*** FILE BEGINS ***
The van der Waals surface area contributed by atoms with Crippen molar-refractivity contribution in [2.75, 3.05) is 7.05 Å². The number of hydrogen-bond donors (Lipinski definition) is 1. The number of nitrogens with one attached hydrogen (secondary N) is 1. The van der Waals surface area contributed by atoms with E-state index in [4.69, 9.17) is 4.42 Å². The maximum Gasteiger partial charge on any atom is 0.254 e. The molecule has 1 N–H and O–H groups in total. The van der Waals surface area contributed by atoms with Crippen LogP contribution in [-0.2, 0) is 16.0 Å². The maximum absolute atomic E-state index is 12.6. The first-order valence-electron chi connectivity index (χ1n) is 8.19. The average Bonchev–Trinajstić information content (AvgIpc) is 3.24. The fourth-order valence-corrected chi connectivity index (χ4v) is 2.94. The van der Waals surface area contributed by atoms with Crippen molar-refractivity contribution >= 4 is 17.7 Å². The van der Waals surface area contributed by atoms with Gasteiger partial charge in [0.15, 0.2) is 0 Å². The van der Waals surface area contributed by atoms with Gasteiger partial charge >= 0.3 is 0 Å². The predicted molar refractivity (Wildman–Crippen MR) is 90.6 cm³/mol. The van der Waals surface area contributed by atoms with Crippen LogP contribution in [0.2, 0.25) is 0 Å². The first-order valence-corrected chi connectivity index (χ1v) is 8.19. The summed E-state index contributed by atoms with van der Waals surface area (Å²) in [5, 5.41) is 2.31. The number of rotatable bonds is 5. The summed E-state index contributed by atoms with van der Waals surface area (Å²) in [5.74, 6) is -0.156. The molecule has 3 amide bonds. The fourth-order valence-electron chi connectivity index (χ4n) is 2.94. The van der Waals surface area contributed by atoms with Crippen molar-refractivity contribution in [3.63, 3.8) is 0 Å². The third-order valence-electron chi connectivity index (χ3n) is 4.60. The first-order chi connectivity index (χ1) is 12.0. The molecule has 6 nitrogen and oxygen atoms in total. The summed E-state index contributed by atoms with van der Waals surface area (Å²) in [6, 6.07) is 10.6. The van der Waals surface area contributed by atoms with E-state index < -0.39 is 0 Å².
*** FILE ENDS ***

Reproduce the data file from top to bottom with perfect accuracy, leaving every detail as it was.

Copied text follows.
The van der Waals surface area contributed by atoms with Crippen molar-refractivity contribution in [2.75, 3.05) is 7.05 Å². The number of hydrogen-bond donors (Lipinski definition) is 1. The number of nitrogens with one attached hydrogen (secondary N) is 1. The van der Waals surface area contributed by atoms with E-state index in [4.69, 9.17) is 4.42 Å². The maximum Gasteiger partial charge on any atom is 0.254 e. The molecule has 1 N–H and O–H groups in total. The van der Waals surface area contributed by atoms with Crippen LogP contribution in [-0.2, 0) is 16.0 Å². The maximum absolute atomic E-state index is 12.6. The first-order valence-electron chi connectivity index (χ1n) is 8.19. The average Bonchev–Trinajstić information content (AvgIpc) is 3.24. The fourth-order valence-corrected chi connectivity index (χ4v) is 2.94. The van der Waals surface area contributed by atoms with Crippen molar-refractivity contribution >= 4 is 17.7 Å². The van der Waals surface area contributed by atoms with Gasteiger partial charge in [0.15, 0.2) is 0 Å². The van der Waals surface area contributed by atoms with Gasteiger partial charge >= 0.3 is 0 Å². The predicted molar refractivity (Wildman–Crippen MR) is 90.6 cm³/mol. The van der Waals surface area contributed by atoms with Crippen LogP contribution in [0.2, 0.25) is 0 Å². The first-order valence-corrected chi connectivity index (χ1v) is 8.19. The summed E-state index contributed by atoms with van der Waals surface area (Å²) in [5, 5.41) is 2.31. The number of rotatable bonds is 5. The summed E-state index contributed by atoms with van der Waals surface area (Å²) in [5.74, 6) is -0.156. The molecule has 3 amide bonds. The fourth-order valence-electron chi connectivity index (χ4n) is 2.94. The van der Waals surface area contributed by atoms with Crippen molar-refractivity contribution in [3.63, 3.8) is 0 Å². The third-order valence-electron chi connectivity index (χ3n) is 4.60. The first-order chi connectivity index (χ1) is 12.0. The molecule has 6 nitrogen and oxygen atoms in total. The summed E-state index contributed by atoms with van der Waals surface area (Å²) in [6, 6.07) is 10.6. The van der Waals surface area contributed by atoms with E-state index < -0.39 is 0 Å².